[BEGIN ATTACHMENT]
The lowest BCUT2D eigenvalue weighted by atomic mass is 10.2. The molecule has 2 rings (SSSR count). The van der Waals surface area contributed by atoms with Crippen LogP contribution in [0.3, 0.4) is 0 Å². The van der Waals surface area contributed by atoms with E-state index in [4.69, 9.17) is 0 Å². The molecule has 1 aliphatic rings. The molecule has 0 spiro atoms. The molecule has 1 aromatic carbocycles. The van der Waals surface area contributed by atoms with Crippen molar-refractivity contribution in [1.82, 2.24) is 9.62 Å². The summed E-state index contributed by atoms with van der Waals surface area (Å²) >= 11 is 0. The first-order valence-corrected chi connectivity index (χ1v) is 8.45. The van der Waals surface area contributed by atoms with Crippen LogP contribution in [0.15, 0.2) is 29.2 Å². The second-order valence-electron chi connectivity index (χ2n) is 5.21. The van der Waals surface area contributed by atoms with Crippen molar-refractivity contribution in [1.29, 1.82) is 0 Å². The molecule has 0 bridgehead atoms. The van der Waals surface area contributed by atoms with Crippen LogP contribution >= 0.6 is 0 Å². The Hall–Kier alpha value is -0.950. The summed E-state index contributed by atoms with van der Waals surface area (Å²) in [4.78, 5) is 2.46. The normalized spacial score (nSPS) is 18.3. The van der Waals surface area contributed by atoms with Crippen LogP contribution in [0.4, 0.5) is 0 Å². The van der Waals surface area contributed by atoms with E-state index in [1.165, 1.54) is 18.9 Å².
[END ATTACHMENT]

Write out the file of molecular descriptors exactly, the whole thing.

The lowest BCUT2D eigenvalue weighted by atomic mass is 10.2. The molecule has 2 rings (SSSR count). The van der Waals surface area contributed by atoms with Crippen LogP contribution in [0.3, 0.4) is 0 Å². The van der Waals surface area contributed by atoms with E-state index in [4.69, 9.17) is 0 Å². The molecule has 1 aliphatic rings. The molecule has 0 spiro atoms. The molecule has 1 aromatic carbocycles. The van der Waals surface area contributed by atoms with Crippen molar-refractivity contribution in [1.82, 2.24) is 9.62 Å². The summed E-state index contributed by atoms with van der Waals surface area (Å²) >= 11 is 0. The first-order valence-corrected chi connectivity index (χ1v) is 8.45. The van der Waals surface area contributed by atoms with Crippen LogP contribution in [0.15, 0.2) is 29.2 Å². The second-order valence-electron chi connectivity index (χ2n) is 5.21. The van der Waals surface area contributed by atoms with Crippen molar-refractivity contribution in [1.29, 1.82) is 0 Å². The molecule has 0 bridgehead atoms. The van der Waals surface area contributed by atoms with Crippen LogP contribution >= 0.6 is 0 Å². The Hall–Kier alpha value is -0.950. The summed E-state index contributed by atoms with van der Waals surface area (Å²) in [4.78, 5) is 2.46. The normalized spacial score (nSPS) is 18.3. The van der Waals surface area contributed by atoms with Crippen LogP contribution in [0.4, 0.5) is 0 Å². The van der Waals surface area contributed by atoms with E-state index in [1.165, 1.54) is 18.9 Å².